BEHAVIORAL SCIENCES WORKSHOP
Abstract: We establish a theoretical link between three phenomena at the core of behavioral economics: the Endowment Effect, Loss Aversion, and violations of Expected Utility as in the Certainty Effect. In our model, all jointly stem from one single force: uncertainty about the right utility function and caution. We show that our model is derived from positing a form of the certainty effect that implies both Loss Aversion and the Endowment Effect. We analyze further implications of our model and demonstrate how it can organize existing empirical evidence of the Endowment Effect, and how it is conceptually and behaviorally distinct from other popular approaches (e.g., Cumulative Prospect Theory). This is joint work with Simone Cerreia-Vioglio and David Dillenberger.
Pietro Ortoleva is a Professor of Economics and Public Affairs at Princeton University. He studied at the Università di Torino and at New York University. Prior to Princeton, he taught at Caltech and Columbia. He is currently a co-editor of the American Economic Review. Professor Ortoleva’s research focuses on economic theory, behavioral and experimental economics, and political economy. His recent work studies the relation between time and risk preferences; preferences for randomization; misspecified models in complex environments; models of reference-dependence; mechanism design; and large-scale incentivized surveys with a focus on the correlation between behavioral aspects.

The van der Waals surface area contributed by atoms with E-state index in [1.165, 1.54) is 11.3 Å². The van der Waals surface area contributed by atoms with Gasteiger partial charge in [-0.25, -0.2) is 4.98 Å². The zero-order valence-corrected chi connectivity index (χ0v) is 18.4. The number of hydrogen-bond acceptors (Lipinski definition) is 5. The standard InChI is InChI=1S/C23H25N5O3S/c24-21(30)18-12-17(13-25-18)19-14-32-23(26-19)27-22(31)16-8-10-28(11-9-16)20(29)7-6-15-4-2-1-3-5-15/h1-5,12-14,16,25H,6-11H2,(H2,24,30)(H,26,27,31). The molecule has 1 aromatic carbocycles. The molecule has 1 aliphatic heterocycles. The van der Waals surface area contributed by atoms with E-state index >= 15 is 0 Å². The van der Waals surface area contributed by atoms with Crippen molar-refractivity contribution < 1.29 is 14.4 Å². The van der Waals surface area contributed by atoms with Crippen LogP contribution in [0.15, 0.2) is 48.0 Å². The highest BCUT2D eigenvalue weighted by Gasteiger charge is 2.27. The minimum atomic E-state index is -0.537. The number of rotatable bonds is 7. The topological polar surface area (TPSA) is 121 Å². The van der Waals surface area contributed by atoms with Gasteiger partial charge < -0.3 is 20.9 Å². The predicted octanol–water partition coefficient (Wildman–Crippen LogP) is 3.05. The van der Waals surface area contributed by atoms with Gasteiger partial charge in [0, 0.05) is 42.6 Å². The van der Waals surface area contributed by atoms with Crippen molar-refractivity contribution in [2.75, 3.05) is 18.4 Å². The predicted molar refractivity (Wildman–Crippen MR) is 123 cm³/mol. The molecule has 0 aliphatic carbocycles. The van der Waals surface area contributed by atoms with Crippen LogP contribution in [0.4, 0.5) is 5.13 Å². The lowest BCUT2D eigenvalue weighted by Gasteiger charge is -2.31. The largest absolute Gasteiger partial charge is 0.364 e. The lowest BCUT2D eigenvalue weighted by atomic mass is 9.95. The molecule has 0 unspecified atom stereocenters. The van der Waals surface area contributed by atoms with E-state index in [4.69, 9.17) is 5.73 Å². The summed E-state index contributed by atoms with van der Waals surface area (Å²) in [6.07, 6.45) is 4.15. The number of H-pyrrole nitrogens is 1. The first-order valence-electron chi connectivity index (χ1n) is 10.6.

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Cosponsored by the Center for the Study of American Politics (CSAP) and the School of Management’s International Center for Finance and the Lynne & Andrew Redleaf Foundation.